David Vaughn Posted: Jun 30, 2009 0 comments

<IMG SRC="/images/archivesart/diary.jpg" WIDTH=200 BORDER=0 ALIGN=RIGHT>Following the Nazi invasion of Amsterdam, 13-year-old Anne Frank (Millie Perkins) and her family go into hiding in the confines of an attic. Anne's remarkable account of their lives, their growing fear of discovery, and even the blooming of her first love, are intimately depicted in this extraordinary portrait of humanity.

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David Vaughn Posted: May 06, 2011 0 comments
Since college, confirmed bachelor Ronny (Vince Vaughn) and happily married Nick (Kevin James) have been through it all. Partners in an auto design firm, the pair are vying to land a dream project with Chrysler that will launch them into the big time, but when Ronny inadvertently sees Nick's wife kiss another man, he makes it his mission to get answers.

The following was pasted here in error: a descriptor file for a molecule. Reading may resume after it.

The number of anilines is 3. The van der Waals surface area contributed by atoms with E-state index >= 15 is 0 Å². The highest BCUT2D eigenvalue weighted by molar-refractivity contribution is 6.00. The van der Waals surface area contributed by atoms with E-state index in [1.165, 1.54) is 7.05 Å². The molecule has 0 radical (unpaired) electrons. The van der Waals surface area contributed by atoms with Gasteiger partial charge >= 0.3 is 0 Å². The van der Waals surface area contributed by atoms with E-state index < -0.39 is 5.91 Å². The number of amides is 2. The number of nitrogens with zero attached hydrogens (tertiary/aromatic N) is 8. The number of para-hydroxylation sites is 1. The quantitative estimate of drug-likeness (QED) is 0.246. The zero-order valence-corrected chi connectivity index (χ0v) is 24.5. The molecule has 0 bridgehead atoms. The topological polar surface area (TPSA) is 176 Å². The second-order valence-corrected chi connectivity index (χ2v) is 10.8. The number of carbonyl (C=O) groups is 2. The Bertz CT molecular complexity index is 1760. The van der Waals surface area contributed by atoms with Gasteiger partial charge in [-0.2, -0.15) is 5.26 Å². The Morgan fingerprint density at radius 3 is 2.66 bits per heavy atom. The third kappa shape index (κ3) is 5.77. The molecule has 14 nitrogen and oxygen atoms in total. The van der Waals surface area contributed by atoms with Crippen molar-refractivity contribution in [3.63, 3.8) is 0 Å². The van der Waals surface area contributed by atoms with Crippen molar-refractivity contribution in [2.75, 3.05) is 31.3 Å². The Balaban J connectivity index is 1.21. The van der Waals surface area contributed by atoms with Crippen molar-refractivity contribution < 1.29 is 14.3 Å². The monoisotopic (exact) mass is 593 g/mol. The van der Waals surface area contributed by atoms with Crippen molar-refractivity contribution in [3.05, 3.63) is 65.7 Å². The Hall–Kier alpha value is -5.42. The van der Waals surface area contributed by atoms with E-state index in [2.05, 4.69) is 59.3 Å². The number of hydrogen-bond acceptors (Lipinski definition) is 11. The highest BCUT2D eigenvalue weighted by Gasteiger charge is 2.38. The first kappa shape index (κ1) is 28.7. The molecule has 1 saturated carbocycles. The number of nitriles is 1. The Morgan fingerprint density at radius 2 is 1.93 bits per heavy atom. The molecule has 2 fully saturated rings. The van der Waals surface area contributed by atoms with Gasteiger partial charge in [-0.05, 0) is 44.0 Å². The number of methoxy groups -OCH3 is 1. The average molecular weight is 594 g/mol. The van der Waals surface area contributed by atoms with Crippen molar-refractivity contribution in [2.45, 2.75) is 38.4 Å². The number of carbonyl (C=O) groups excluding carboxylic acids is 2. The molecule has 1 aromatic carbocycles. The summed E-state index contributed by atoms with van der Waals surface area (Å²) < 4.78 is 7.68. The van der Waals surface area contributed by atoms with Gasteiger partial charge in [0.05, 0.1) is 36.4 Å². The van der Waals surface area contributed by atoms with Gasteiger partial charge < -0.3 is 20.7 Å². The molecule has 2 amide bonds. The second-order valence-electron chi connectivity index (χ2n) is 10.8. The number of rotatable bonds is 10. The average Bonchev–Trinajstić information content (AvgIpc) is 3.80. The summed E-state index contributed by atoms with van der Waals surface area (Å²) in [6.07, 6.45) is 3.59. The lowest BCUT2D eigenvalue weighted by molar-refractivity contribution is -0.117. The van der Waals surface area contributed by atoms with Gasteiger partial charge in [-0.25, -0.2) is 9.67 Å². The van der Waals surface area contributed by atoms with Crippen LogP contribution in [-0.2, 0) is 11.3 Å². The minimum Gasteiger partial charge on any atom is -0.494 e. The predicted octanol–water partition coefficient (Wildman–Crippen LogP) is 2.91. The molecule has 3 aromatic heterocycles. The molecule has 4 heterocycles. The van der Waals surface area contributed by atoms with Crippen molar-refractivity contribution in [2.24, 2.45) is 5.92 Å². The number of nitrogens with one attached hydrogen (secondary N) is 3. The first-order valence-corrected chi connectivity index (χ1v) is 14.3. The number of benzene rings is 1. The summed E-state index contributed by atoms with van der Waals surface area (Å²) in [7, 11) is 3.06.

Off the top of my head, I can't think of a bad film Ron Howard has directed over his career, so I'm going to cut him some slack for this middling effort. While the two stars are supremely talented when it comes to comedy, the editing is this film is terrible and it really kills the pacing. Scenes drag on forever and there are certain subplots that could have been cut altogether (sorry Queen Latifah) that would have improved it immensely.

Filed under
Michael Gaughn Posted: Jul 13, 2008 0 comments
Mirimax
Movie •• Picture •••• Sound •••• Extras ••

Pretty people and privilege were the raw ingredients for some o